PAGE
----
Colorado River and Sea of Cortez finally embrace after 20 years apart
Writers on the Range
They kissed. Like two long-lost lovers who had been cruelly kept apart for 20 years, the Colorado River and the Sea of Cortez finally embraced. The historic reunion occurred this May as the United States and Mexico worked together to restore the Colorado River Delta.
The “pulse flow” of water raced down from Lake Mead, boiled over Morelos Dam at the border and gently flooded the bone-dry Colorado River Delta. Overhead, a helicopter followed the journey, a photographer recording the historic mingling.
Our messy human concoctions of cities, farms and power plants had drained the river dry, so it took human intervention to return some water to the lower river. If the damming of the Colorado River and draining of the Delta symbolized the failure of the North American environmental movement, this attempt at restoration symbolizes the exact opposite. Yet the job has only just begun, as the pulse flow to bring the Delta to life has ended, and the hard work of buying more water begins.
Our untidy and complicated arrangements are still at work up and down the entire Colorado River. At the very same moment in history when we are working hard to find ways to restore the Delta, almost every state and local agency is determined to drain even more water from the river:
Denver Water is trying to get more water out of the Colorado for the “Moffat Project” and pipe it through the Continental Divide and down into the city.
“Northern Water,” another agency in northern Colorado, is trying to build the “Windy Gap Firming Project” to do the same thing.
The state of Colorado is creating a “Colorado Water Plan” in which the Front Range Water Council, a coalition of agencies from Greeley to Denver to Colorado Springs, has proposed a massive new “Trans Mountain Diversion” from the Colorado River.
Wyoming is considering the same thing, holding meetings and making plans, through a process called the “Wyoming Water Strategy.”
Utah is equally brazen, developing a “State Water Strategy,” and proposing both a massive pipeline out of Lake Powell and a new “Green River Nuclear Power Plant,” each of which would further drain the Colorado River and its tributaries.
And New Mexico, not to be left out, has proposed a “Gila River Pipeline” that would drain more water out of the Gila, nearly ensuring it would never again flow into the Colorado River.
Everyone’s trying to capture the last legally allowed drop. And, of course, climate change has entered the fray with its own agenda, which may topple all of our schemes. Yet I am optimistic.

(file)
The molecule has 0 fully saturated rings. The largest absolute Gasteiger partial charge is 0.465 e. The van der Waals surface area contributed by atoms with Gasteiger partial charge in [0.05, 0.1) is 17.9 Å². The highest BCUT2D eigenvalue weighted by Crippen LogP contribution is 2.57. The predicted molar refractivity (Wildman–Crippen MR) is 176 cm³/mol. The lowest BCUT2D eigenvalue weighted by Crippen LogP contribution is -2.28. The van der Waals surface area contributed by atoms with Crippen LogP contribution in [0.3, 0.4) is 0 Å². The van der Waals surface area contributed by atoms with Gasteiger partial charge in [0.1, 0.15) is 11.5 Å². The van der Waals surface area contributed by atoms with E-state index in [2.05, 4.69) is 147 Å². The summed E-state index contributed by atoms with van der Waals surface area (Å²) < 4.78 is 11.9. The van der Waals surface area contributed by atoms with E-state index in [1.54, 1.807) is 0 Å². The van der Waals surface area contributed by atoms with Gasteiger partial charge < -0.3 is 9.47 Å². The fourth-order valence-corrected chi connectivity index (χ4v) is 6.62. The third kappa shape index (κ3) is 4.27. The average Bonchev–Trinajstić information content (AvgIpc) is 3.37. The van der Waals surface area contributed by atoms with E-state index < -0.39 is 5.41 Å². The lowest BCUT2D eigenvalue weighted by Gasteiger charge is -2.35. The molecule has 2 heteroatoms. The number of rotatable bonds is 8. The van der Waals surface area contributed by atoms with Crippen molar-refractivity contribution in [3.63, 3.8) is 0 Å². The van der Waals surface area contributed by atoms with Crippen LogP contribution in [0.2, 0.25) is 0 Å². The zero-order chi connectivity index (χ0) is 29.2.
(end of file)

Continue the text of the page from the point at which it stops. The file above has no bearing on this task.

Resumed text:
A few weeks ago, I stood in the Delta and watched the Colorado River crawl toward me through the sand. A small team of us had walked a mile to see the river emerge, and when it happened I was speechless. As the water edged to my toes, it felt cool as it engulfed my feet even though it had traveled miles over 100-degree desert sand. It almost smelled like the snow-capped Colorado mountains that I’d flown over just the day before.
As the Colorado River kissed the Sea of Cortez, I felt it suffuse the environmental community with a sense of hope and passion. Social media of the event quickly came alive with photos and posts that went viral, the mainstream media covered the story for days afterwards, and river lovers felt they’d scored a rare victory.
There’s no denying that environmental advocates are an odd breed. We fight the apocalypse every day and we almost never win, and in the end few of us even expect to. Pessimism becomes a way of life. So whenever a victory is scored, it buoys our hopes. Give us an inch, we’ll run for a mile. Give us a little shot of hope, and we’ll fight for years in the trenches. There’s an amazing amount of work to do to further protect and restore the Colorado River, and there’s an amazing cadre of people lined up to do it.
So if you are involved with Denver Water, or Northern Water, or are part of an organization proposing yet another dam or pipeline, you should consider what you’re up against. You have “plans” and “strategies,” you have sprawling suburbs and Chambers of Commerce demanding more water. You have elected officials spouting off about the need for growth.
What do we have? Hopes, dreams, passions and lawyers, and a river that has once again met its sea. A long-overdue and beautiful reunion — sealed with a kiss.
Gary Wockner is a contributor to Writers on the Range, a column service of High Country News (hcn.org). He coordinates the Save The Colorado River Campaign, which works to protect and restore the Colorado River from the source to the sea. Gary@SaveTheColorado.org
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